On-Site Magazine

Ontario announces that Highway 413 is going ahead

By Rob Blackstien   


New 400 series highway will help relieve gridlock, while creating jobs.

Despite environmental objections from several groups, Ontario is moving ahead with plans to build Highway 413, a new 400-series highway across the Halton, Peel and York regions.

The purpose behind this new transit corridor is to relieve gridlock, improve the movement of goods and cut commute times. It will also create plenty of jobs.

“With Halton, Peel and York regions all set to grow at incredible speed, our government is saying yes to building the roads and highways that will keep these communities moving,” said Premier Doug Ford.

He added that thousands of jobs will be created by this project, which is a key component of the province’s “Building Ontario” plan to beef up infrastructure.


Ontario expects Highway 413 to benefit the Greater Golden Horseshoe area in many ways, including attracting increased investment in auto manufacturing and other industries.

“Highway 413 will save drivers up to 30 minutes each way on their commute, adding up to one hour per day and five hours per week in people’s schedules. This relief will be the difference between sitting in bumper-to-bumper traffic and having dinner with your family at home,” said Caroline Mulroney, Minister of Transportation.

The highway will run from Highway 400 in the east to the Highway 401/407 express toll route interchange in the west, and will feature four-to-six lanes, separate infrastructure dedicated for transit and passenger stations, and intelligent transportation and truck parking.

Preliminary design for the preferred route has already begun.

“Investing in transportation infrastructure, like Highway 413, will not only improve our productivity and encourage economic growth by allowing goods to get to market faster, it will also have a measurable impact on the quality of life for Ontario drivers so they can spend more time with friends and family,” said Peter Bethlenfalvy, Minister of Finance.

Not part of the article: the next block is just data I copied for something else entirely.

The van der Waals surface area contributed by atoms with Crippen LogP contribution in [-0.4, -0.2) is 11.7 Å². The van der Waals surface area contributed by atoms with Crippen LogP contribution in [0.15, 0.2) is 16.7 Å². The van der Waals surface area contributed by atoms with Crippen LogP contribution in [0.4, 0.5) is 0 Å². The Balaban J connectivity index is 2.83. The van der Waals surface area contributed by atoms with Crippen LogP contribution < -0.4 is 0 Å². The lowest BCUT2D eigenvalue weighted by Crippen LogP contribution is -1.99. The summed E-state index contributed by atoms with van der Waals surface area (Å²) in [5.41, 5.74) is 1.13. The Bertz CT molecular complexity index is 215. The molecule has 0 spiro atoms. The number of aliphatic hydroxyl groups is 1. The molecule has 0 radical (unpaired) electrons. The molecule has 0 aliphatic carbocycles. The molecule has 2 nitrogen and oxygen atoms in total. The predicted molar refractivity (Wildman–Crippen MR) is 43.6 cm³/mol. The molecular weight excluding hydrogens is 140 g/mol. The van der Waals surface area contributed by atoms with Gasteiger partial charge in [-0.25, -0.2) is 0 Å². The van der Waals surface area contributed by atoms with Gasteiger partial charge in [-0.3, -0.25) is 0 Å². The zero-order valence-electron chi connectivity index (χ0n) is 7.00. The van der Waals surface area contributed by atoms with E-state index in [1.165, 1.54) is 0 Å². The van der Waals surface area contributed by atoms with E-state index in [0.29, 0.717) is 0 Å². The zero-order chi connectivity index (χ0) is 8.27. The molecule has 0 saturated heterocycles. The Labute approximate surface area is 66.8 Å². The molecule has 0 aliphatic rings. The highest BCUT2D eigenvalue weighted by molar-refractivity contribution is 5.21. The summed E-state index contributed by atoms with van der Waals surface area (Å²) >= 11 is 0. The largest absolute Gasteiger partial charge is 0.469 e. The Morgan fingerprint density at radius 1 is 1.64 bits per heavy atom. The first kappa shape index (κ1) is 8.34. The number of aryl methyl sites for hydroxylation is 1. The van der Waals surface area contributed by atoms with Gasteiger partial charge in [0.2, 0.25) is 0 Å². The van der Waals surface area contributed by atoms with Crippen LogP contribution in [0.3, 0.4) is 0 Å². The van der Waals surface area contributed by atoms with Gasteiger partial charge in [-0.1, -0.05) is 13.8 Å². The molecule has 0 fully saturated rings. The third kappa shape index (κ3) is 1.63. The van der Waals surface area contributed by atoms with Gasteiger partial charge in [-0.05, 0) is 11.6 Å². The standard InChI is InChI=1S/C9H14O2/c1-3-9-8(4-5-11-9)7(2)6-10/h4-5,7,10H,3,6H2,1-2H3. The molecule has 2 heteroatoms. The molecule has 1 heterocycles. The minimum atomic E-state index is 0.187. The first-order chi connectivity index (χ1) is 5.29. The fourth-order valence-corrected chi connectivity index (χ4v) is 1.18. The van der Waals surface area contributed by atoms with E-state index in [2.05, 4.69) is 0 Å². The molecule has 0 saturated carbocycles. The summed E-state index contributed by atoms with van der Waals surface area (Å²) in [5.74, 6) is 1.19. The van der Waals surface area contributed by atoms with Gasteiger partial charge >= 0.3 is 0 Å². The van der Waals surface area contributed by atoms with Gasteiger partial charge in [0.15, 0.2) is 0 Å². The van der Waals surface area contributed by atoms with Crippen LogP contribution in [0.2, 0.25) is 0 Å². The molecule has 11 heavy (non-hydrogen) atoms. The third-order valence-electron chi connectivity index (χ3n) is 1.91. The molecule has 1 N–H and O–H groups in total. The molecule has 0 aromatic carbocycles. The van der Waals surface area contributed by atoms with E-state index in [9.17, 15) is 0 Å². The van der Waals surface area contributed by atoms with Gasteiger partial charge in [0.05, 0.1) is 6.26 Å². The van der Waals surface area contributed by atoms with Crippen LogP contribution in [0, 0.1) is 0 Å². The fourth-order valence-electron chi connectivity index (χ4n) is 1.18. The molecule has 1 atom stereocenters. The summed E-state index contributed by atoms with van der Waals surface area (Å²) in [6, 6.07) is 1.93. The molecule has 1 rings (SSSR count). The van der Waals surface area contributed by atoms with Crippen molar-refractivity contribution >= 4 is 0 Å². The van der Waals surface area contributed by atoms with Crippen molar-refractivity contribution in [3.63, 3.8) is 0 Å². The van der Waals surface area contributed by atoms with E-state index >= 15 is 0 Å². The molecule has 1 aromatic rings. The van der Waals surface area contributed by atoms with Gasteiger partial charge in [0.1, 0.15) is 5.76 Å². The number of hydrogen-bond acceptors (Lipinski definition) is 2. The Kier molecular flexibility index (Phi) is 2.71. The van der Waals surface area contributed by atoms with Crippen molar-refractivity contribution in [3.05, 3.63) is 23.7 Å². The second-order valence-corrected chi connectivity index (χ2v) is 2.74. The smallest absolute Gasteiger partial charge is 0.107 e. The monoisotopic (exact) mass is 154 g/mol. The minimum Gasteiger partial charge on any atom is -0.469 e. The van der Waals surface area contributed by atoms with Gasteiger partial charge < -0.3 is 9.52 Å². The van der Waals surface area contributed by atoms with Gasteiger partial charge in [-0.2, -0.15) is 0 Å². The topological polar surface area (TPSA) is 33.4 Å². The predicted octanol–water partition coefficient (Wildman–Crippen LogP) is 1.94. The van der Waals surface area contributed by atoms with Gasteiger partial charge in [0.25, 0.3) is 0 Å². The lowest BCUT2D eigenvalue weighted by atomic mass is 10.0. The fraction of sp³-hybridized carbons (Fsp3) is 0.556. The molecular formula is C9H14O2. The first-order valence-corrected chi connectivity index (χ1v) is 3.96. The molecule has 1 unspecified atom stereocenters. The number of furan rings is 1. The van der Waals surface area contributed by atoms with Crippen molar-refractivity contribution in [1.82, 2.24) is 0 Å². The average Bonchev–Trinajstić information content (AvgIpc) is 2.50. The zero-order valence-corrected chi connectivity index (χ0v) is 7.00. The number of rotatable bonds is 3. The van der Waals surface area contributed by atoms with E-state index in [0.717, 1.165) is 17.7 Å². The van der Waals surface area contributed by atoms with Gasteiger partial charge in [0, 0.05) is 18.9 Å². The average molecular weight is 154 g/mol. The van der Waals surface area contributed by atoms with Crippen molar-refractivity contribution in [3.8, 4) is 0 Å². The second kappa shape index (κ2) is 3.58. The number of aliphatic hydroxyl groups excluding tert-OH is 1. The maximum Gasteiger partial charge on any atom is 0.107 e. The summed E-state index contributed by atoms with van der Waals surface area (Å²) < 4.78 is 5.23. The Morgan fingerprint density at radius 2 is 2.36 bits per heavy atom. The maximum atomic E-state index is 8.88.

Quick Facts

  • As part of the 2021 Ontario Economic Outlook and Fiscal Review: Build Ontario, the government committed to expand and repair highways and bridges and spur economic growth. The government has allocated approximately $2.6 billion in funding for 2021–22 in support of the Ontario Highways Program, which features more than 580 expansion and rehabilitation projects, including funding to advance Highway 413.
  • One of the fastest growing regions in North America, the GGH is expected to attract one million new people every five years, reaching nearly 15 million by 2051. Addressing transportation needs in the region is essential to the competitiveness of the economy.
  • By 2031, the overall traffic on this route is expected to exceed 300,000 vehicle trips per day while cutting commute times by up to 30 minutes for someone travelling the full length of the route when compared to the time it would take via Highways 401 and 400.
  • Upcoming Public Information Centres (PICs) will be held in December 2021 for public feedback on the project. In addition, Indigenous communities and the public will continue to have opportunities to provide input into the design of the proposed Highway 413 and Community Value Plans will be developed.
  • Ontario’s economy is recovering from the effects of the COVID-19 pandemic and is poised to keep growing. For 2021–22, the government is projecting a deficit of $21.5 billion, $11.6 billion lower than the outlook published in the 2021 Budget. This improvement reflects a stronger economic growth outlook, as well as more recent information about the impact of COVID-19 on the province’s finances.


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